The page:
Steamboat Springs The water was low Monday. That came as no surprise to anyone who’s kept an eye on the flows of the Yampa River this spring or who was in Steamboat Springs this winter.
Turns out it wasn’t much of a problem, either.
A year ago, the Yampa River ran so hard that it blew out Charlie’s Hole and competitors in the annual Memorial Day kayaking event, the Paddling Life Pro Open, had no problem taking flight from the wave to the D-Hole just downstream.
On Monday, even when the Yampa’s usual spring roar seemed more like a moderate shout, they soared again. The competition, as usual, was led by some of the world’s most talented kayakers.
“It was pretty good at low water still,” Nick Troutman said. “You were still able to do a lot of stuff, and it was still a lot of fun.”
Troutman and Dane Jackson tied for the championship. Both have been there before. Jackson won last year, edging out Troutman, who’s been plenty successful in his five years attending the event.
The low flows dictated the day’s schedule and bumped up by a few hours the downtown freestyle boating portion of the two-part competition. Neither Jackson nor Troutman seemed at all bothered.
Troutman estimated the pair spends 300 days kayaking together each year, so whether the water is low or high or whether they’re on a big wave or a tiny feature, they find a way to make it work. On Monday, it was big loops and McNastys, both rising well above their fellow boaters, first from the water, and when it was over, also in the standings.
“It’s just practice,” Troutman said. “We paddle together every day and that definitely helps. We always push each other, and it’s easier to climb the ladder that way.”
Only Jordan Poffenberger, a 21-year-old paddler from Virginia, could keep pace, and he finished third in the freestyle competition, behind Jackson, who won, and Troutman, who was second.
On the women’s side, Courtney Kerin had little trouble standing out from the competition. The New Zealand boater made her Steamboat debut, and once she got the hang of the hole, she soared high, landing big tricks to win the women’s freestyle section.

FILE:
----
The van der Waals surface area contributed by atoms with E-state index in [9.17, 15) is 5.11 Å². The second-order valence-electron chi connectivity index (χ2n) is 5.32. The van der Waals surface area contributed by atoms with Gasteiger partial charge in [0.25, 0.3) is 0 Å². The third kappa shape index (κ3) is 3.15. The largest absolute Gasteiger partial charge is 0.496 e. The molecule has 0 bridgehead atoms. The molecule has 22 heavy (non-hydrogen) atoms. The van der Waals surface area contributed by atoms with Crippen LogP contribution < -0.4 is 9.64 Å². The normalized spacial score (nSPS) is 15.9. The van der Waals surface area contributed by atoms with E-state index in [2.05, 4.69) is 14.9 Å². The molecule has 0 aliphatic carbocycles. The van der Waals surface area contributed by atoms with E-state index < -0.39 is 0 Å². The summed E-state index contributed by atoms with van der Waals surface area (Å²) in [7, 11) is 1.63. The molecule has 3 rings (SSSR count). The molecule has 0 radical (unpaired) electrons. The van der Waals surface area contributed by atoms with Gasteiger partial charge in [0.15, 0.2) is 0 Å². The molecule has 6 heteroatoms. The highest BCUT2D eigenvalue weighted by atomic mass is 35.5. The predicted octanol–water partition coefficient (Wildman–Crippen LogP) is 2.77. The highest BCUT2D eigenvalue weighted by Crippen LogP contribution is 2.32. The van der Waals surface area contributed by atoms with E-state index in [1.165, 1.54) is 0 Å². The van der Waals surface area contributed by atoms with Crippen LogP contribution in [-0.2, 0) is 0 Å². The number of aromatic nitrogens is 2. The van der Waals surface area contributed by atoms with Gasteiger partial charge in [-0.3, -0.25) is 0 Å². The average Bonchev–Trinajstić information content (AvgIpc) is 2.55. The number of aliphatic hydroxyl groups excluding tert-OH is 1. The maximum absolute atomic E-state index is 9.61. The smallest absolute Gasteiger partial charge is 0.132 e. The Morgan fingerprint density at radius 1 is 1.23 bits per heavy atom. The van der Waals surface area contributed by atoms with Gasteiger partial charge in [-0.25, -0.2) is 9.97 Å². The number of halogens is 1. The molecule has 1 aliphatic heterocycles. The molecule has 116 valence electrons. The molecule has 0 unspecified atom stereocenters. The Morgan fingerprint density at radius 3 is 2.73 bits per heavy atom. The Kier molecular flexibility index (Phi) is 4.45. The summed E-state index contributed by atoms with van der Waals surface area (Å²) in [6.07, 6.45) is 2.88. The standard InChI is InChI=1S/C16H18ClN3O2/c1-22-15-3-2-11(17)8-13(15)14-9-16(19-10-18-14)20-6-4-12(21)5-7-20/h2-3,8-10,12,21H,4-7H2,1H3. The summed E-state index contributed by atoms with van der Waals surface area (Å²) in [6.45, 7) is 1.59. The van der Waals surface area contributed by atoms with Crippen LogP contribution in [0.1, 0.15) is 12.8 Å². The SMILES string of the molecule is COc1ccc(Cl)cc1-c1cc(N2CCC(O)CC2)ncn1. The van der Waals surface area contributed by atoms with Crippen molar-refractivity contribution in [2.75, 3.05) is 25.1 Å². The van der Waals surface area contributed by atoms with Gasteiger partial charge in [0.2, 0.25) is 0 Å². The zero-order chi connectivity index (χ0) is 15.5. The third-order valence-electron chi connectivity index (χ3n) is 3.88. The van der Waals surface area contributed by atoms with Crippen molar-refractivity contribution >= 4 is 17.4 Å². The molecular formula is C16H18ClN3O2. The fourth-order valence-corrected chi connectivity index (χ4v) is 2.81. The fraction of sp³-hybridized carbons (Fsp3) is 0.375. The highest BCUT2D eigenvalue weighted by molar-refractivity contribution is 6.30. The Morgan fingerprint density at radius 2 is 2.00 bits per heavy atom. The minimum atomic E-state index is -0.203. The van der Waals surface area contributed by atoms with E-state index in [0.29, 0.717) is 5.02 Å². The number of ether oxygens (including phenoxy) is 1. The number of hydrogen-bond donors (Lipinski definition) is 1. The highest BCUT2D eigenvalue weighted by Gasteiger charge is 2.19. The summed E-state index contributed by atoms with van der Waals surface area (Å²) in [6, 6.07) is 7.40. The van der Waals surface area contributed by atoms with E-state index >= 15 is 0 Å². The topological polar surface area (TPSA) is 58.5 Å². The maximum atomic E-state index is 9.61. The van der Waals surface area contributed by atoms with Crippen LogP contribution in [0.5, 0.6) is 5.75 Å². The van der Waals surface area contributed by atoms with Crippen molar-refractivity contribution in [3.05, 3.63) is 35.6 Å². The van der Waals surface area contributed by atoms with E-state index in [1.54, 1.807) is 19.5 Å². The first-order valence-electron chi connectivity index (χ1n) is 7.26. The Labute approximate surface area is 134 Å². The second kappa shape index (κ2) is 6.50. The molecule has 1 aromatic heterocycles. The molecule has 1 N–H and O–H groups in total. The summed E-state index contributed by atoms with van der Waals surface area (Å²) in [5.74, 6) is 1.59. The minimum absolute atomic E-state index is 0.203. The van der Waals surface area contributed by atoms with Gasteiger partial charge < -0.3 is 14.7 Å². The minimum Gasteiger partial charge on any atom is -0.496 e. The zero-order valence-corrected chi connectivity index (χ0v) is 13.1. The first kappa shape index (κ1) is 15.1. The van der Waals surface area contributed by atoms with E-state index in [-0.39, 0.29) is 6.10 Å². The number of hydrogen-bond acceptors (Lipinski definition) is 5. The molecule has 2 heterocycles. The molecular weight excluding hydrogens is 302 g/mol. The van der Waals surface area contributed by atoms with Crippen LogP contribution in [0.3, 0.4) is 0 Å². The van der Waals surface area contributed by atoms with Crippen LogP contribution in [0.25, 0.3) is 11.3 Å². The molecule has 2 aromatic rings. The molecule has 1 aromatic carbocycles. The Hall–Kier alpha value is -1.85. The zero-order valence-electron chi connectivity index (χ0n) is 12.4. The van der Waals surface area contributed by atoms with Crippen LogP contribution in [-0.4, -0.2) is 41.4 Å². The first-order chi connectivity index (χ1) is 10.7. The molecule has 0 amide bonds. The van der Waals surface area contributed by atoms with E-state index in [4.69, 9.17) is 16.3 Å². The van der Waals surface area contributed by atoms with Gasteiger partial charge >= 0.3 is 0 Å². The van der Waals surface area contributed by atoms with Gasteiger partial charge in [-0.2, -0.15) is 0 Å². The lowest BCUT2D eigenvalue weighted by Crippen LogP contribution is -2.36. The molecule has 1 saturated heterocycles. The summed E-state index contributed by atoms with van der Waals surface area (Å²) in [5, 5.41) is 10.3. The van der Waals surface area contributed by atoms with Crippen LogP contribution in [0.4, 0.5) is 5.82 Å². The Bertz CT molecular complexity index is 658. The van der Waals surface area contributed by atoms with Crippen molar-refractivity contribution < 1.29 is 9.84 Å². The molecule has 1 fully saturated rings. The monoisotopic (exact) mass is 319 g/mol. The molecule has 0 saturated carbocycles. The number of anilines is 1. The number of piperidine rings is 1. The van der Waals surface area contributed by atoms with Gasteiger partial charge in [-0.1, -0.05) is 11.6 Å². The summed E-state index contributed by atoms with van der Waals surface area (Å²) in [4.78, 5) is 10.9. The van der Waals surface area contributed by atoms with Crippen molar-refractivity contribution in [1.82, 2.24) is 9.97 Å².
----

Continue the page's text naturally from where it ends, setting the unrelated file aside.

“There was plenty of power and water to get lots of air and tricks,” Kerin said. “That’s an awesome play spot you have in the backyard. If I lived here, I’d definitely be out there every day.”
The second portion of the competition, a race on the boulder-strewn Fish Creek, was more affected by the low water. It likely would have been impossible to kayak in the morning, but the day’s snowmelt helped edge the level up just enough for the race.
The key, women’s race winner Martina Wegman said, was picking the right line. Having never seen the creek, she gathered what she could from a pre-race hike along the rocky shore and dove in.
“You’re looking to see where the deepest water is, where the water’s flowing the fastest,” said Wegman, who traveled to the U.S. from the Netherlands. “There were so many rocks that it was very hard. You couldn’t find any line that didn’t hit any, but you can really feel when you have the right line.”
Troutman won for the men, and Jackson was second, securing their tie in the overall standings. Poffenberger was fourth on the creek and third overall.
Kerin, meanwhile, was fifth on the creek and second overall, and Louise Jull, who was third downtown and second on the creek, was third overall.
Even in a low-water year, it all added up to enough to thrill the crowds and leave the competitors vowing to return.
“There’s a lot of cool things about Steamboat,” Troutman said. “There are some awesome hot springs, some great restaurants and we just really like it. It’s a cool town.”
To reach Joel Reichenberger, call 970-871-4253 or email jreichenberger@SteamboatToday.com